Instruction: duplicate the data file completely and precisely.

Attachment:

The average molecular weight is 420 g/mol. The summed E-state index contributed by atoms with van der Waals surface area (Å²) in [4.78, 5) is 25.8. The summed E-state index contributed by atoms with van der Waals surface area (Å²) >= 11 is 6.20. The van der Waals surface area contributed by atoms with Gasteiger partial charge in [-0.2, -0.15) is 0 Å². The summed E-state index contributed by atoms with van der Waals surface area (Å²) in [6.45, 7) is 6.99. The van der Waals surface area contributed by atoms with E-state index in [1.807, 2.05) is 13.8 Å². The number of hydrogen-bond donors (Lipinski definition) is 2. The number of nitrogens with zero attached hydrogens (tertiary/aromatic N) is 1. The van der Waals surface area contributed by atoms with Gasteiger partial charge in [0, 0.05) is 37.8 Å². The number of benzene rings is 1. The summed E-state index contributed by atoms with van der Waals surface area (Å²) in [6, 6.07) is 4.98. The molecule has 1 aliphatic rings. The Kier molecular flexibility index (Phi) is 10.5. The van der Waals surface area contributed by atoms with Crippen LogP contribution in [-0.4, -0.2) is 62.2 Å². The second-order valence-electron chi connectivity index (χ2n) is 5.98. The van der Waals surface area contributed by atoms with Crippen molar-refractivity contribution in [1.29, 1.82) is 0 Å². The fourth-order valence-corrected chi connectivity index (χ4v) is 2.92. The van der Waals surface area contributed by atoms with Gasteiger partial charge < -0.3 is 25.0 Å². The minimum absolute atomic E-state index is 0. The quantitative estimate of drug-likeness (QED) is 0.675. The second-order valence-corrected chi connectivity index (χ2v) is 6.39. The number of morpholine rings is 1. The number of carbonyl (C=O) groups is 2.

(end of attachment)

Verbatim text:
The average molecular weight is 420 g/mol. The summed E-state index contributed by atoms with van der Waals surface area (Å²) in [4.78, 5) is 25.8. The summed E-state index contributed by atoms with van der Waals surface area (Å²) >= 11 is 6.20. The van der Waals surface area contributed by atoms with Gasteiger partial charge in [-0.2, -0.15) is 0 Å². The summed E-state index contributed by atoms with van der Waals surface area (Å²) in [6.45, 7) is 6.99. The van der Waals surface area contributed by atoms with E-state index in [1.807, 2.05) is 13.8 Å². The number of hydrogen-bond donors (Lipinski definition) is 2. The number of nitrogens with zero attached hydrogens (tertiary/aromatic N) is 1. The van der Waals surface area contributed by atoms with Gasteiger partial charge in [0, 0.05) is 37.8 Å². The number of benzene rings is 1. The summed E-state index contributed by atoms with van der Waals surface area (Å²) in [6, 6.07) is 4.98. The molecule has 1 aliphatic rings. The Kier molecular flexibility index (Phi) is 10.5. The van der Waals surface area contributed by atoms with Crippen LogP contribution in [-0.4, -0.2) is 62.2 Å². The second-order valence-electron chi connectivity index (χ2n) is 5.98. The van der Waals surface area contributed by atoms with Crippen molar-refractivity contribution in [1.29, 1.82) is 0 Å². The fourth-order valence-corrected chi connectivity index (χ4v) is 2.92. The van der Waals surface area contributed by atoms with Gasteiger partial charge < -0.3 is 25.0 Å². The minimum absolute atomic E-state index is 0. The quantitative estimate of drug-likeness (QED) is 0.675. The second-order valence-corrected chi connectivity index (χ2v) is 6.39. The number of morpholine rings is 1. The number of carbonyl (C=O) groups is 2.